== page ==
Snow levels from this cold storm in the Sierra will remain relatively low, so officials do not expect the problem of huge runoff caused by rain falling on snow.

"Overall, this is a much more gentle system," Morse added. "Unfortunately, it's coming right on the heels of a pretty potent system."

In Calaveras County, those evacuated from about 100 houses in the La Contenta subdivision earier in the week were allowed to return home on Thursday.

A small dam at La Contenta, located near Valley Springs, threatened to fail on Tuesday. Crews have reinforced the dam with sandbags and plastic sheeting.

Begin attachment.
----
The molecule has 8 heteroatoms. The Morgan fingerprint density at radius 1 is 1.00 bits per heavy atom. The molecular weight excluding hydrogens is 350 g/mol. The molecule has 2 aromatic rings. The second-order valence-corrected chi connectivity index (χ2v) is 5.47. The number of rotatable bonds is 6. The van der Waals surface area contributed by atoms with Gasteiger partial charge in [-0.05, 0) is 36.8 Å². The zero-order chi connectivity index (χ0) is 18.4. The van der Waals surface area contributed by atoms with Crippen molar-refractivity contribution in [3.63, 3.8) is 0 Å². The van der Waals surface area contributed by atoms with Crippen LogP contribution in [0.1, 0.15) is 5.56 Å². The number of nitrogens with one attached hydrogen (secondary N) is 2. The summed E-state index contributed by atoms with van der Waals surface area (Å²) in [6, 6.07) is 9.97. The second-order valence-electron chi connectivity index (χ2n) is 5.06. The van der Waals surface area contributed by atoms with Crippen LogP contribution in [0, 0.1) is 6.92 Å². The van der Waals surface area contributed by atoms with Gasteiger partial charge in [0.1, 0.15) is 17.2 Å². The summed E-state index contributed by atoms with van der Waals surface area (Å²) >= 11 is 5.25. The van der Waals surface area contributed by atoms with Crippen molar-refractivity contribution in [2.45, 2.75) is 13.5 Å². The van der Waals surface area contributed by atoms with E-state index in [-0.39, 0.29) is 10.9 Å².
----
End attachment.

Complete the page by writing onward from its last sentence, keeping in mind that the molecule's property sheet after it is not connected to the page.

Thanks to calm weather Wednesday night, the Tuolumne River crested below flood stage in Stanislaus County Thursday morning.

People in the area were particularly worried about the area where Cry Creek meets the Tuolumne. The water, which surpassed levels seen during huge January storms, rose to within feet of a few homes.

In the Sierra, resorts reported a heavy blanket of new snow. At Mammoth Mountain in Mono County, the resort reported 23 inches of fresh snow, resulting in total depths of up to 264 inches in some places. #

http://www.kcra.com/money/8511490/detail.html